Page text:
Right now I’m trying to write a script for Matthew McConaughey, because these are people that I really respect, and there’s just something about working with people that you’ve worked with before that’s really fun and comforting.


Kirsten Dunst lobbied for her role in Midnight Special.

You also have the, for lack of a better word, ‘bigger-name’ actors like Kirsten Dunst and Michael Shannon. Were they people you had in mind from the beginning?
For Kirsten [on Midnight Special] it was later on – Kirsten lobbied for that part, which I was… I’m always shocked whenever famous people want to work with me… but that was definitely, again, I’m terrified that one day I’m going to show up on set and the actor isn’t going to be as into it as I am.

I’m lucky that I haven’t experienced that yet – it’s one of my greatest fears – but I also think that if you’re talking about really successful actors, famous people, they usually don’t get that way without doing the work, you know. There are exceptions, but that usually outs itself over time. There’s no doubt that guys like Christian Bale and Matt Damon, those guys do the work.


Are your films influenced by stories you’ve already had in mind, or are you ever influenced by real-life events?
I think… a little bit of that is just coincidental, I think it’s a little bit disingenuous to call it luck when you’re talking about something like the racial crisis that’s happening in the United States right now.

But it’s also… I sit down to write these things, I’m thinking, “They need to be important, and they need to be important to me, chiefly.” They need to be important enough to commit 3-4 years of your life to, and I’ve been thinking about Midnight Special since I was in pre-production on Take Shelter, and here we are talking about it, so you have to be ready for a marathon with these stories and these characters.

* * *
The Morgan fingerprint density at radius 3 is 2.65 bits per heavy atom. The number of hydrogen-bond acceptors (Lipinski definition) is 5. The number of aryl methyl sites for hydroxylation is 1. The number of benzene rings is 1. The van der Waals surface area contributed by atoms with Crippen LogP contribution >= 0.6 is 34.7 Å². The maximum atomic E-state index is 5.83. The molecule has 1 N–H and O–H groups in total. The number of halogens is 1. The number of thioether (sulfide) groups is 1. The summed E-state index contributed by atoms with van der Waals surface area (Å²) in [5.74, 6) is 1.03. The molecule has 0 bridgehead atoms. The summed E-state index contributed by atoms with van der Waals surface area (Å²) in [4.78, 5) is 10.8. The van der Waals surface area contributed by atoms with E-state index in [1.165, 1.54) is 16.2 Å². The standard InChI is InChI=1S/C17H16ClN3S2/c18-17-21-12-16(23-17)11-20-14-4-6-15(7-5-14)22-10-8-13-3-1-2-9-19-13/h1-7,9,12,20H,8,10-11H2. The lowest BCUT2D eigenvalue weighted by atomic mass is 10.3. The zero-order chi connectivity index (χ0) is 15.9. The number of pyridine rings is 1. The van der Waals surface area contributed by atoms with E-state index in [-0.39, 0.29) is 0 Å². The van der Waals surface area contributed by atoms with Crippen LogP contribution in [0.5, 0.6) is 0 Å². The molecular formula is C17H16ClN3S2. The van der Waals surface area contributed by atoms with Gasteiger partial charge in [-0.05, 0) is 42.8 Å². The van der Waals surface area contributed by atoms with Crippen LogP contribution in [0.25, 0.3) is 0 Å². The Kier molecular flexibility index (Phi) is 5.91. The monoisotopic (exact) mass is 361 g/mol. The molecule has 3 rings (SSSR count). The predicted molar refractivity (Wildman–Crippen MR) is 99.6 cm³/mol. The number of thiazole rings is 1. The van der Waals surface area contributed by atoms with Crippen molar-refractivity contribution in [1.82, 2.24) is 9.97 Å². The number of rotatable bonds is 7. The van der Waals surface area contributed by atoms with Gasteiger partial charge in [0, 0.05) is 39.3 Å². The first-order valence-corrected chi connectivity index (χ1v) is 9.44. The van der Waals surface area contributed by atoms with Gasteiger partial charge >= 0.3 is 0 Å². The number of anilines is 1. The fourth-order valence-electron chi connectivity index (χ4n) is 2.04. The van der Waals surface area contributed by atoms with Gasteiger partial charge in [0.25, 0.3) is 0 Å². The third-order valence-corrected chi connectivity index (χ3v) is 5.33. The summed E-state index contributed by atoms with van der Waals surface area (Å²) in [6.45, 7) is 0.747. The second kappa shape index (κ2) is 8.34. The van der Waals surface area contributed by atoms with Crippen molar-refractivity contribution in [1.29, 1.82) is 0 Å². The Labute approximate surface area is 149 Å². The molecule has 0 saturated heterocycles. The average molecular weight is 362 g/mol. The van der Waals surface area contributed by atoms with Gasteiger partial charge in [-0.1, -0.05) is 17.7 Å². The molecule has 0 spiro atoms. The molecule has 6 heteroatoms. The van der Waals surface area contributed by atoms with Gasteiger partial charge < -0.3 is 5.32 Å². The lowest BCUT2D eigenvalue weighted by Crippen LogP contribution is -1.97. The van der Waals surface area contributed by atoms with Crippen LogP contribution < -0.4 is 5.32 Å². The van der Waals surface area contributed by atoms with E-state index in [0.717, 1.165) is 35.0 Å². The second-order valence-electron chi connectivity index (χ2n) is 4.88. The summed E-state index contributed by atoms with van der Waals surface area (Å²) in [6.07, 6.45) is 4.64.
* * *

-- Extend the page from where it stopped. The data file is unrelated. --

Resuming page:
There are a lot of stories, I’ve been sent a lot of scripts, and they’re really good. People have sent me scripts that I want to work with, and I read the scripts and I’m like, “This is a good story, I understand how to make this, I could make this very well, and it’d probably be more successful than my other films!” [laughs], but they just don’t mean anything to me in the moment.

I’m working on an alien idea right now, and it means something to me, and it has representations in my personal life, but also talks about society as a whole, which the sci-fi genre really is really good at.

You’re able to make these social constructs that represent society, and that allows us to look at it in a different context, and that’s pretty exciting, but I mean, with Loving for instance, I had my own personal reasons for making that film, and you’d have to be a moron in 2012 when I was pondering the choice of whether to start working on that, to think that racism and bigotry wasn’t an issue around the world, much less in the United States, so you’re aware that this has social significance.

At the time in 2012, focus was being put on marriage equality, and that debate was happening in the US, but growing up in the American South, I knew for a fact that racism and racial issues continue to be an unsettled issue.


Midnight Special is out now on Digital Download, and Blu-ray and DVD from Monday 8 August. Read our review of the film here, and watch our video interview with Michael Shannon here. For all the latest movie news, pick up the new issue of SciFiNow.